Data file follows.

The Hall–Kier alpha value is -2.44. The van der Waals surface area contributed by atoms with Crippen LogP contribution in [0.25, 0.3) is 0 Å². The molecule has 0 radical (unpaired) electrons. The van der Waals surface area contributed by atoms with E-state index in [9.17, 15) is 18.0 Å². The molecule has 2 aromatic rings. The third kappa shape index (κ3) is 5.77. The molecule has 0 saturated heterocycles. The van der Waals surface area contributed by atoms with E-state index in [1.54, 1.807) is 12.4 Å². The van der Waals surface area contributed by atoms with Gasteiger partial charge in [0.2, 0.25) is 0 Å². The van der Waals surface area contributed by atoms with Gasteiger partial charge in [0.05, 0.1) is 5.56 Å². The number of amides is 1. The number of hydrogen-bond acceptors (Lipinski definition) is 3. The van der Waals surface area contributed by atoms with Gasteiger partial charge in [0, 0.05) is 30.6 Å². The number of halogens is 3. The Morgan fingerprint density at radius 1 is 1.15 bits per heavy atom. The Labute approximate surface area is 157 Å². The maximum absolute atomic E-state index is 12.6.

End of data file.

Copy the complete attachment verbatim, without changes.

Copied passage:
The Hall–Kier alpha value is -2.44. The van der Waals surface area contributed by atoms with Crippen LogP contribution in [0.25, 0.3) is 0 Å². The molecule has 0 radical (unpaired) electrons. The van der Waals surface area contributed by atoms with E-state index in [9.17, 15) is 18.0 Å². The molecule has 2 aromatic rings. The third kappa shape index (κ3) is 5.77. The molecule has 0 saturated heterocycles. The van der Waals surface area contributed by atoms with E-state index in [1.54, 1.807) is 12.4 Å². The van der Waals surface area contributed by atoms with Gasteiger partial charge in [0.2, 0.25) is 0 Å². The van der Waals surface area contributed by atoms with Gasteiger partial charge in [0.05, 0.1) is 5.56 Å². The number of amides is 1. The number of hydrogen-bond acceptors (Lipinski definition) is 3. The van der Waals surface area contributed by atoms with Gasteiger partial charge in [0, 0.05) is 30.6 Å². The number of halogens is 3. The Morgan fingerprint density at radius 1 is 1.15 bits per heavy atom. The Labute approximate surface area is 157 Å². The maximum absolute atomic E-state index is 12.6.